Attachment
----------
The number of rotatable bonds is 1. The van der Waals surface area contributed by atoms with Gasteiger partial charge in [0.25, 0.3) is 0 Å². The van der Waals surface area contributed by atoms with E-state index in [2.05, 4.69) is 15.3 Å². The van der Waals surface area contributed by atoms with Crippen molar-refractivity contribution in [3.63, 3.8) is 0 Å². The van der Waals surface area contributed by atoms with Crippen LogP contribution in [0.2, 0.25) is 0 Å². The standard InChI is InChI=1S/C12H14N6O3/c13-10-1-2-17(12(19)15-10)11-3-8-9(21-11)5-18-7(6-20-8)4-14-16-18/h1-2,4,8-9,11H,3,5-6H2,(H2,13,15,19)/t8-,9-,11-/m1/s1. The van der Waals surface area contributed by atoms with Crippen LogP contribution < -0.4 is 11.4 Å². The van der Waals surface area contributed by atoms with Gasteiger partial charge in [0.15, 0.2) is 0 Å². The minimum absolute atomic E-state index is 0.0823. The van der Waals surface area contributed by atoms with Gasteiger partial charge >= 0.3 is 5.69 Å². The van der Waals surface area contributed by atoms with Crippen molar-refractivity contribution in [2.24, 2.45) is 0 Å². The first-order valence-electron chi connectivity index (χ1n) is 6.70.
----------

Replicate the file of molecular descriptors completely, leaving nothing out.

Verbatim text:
The number of rotatable bonds is 1. The van der Waals surface area contributed by atoms with Gasteiger partial charge in [0.25, 0.3) is 0 Å². The van der Waals surface area contributed by atoms with E-state index in [2.05, 4.69) is 15.3 Å². The van der Waals surface area contributed by atoms with Crippen molar-refractivity contribution in [3.63, 3.8) is 0 Å². The van der Waals surface area contributed by atoms with Crippen LogP contribution in [0.2, 0.25) is 0 Å². The standard InChI is InChI=1S/C12H14N6O3/c13-10-1-2-17(12(19)15-10)11-3-8-9(21-11)5-18-7(6-20-8)4-14-16-18/h1-2,4,8-9,11H,3,5-6H2,(H2,13,15,19)/t8-,9-,11-/m1/s1. The van der Waals surface area contributed by atoms with Crippen LogP contribution < -0.4 is 11.4 Å². The van der Waals surface area contributed by atoms with Gasteiger partial charge in [0.15, 0.2) is 0 Å². The minimum absolute atomic E-state index is 0.0823. The van der Waals surface area contributed by atoms with Gasteiger partial charge >= 0.3 is 5.69 Å². The van der Waals surface area contributed by atoms with Crippen molar-refractivity contribution in [2.24, 2.45) is 0 Å². The first-order valence-electron chi connectivity index (χ1n) is 6.70.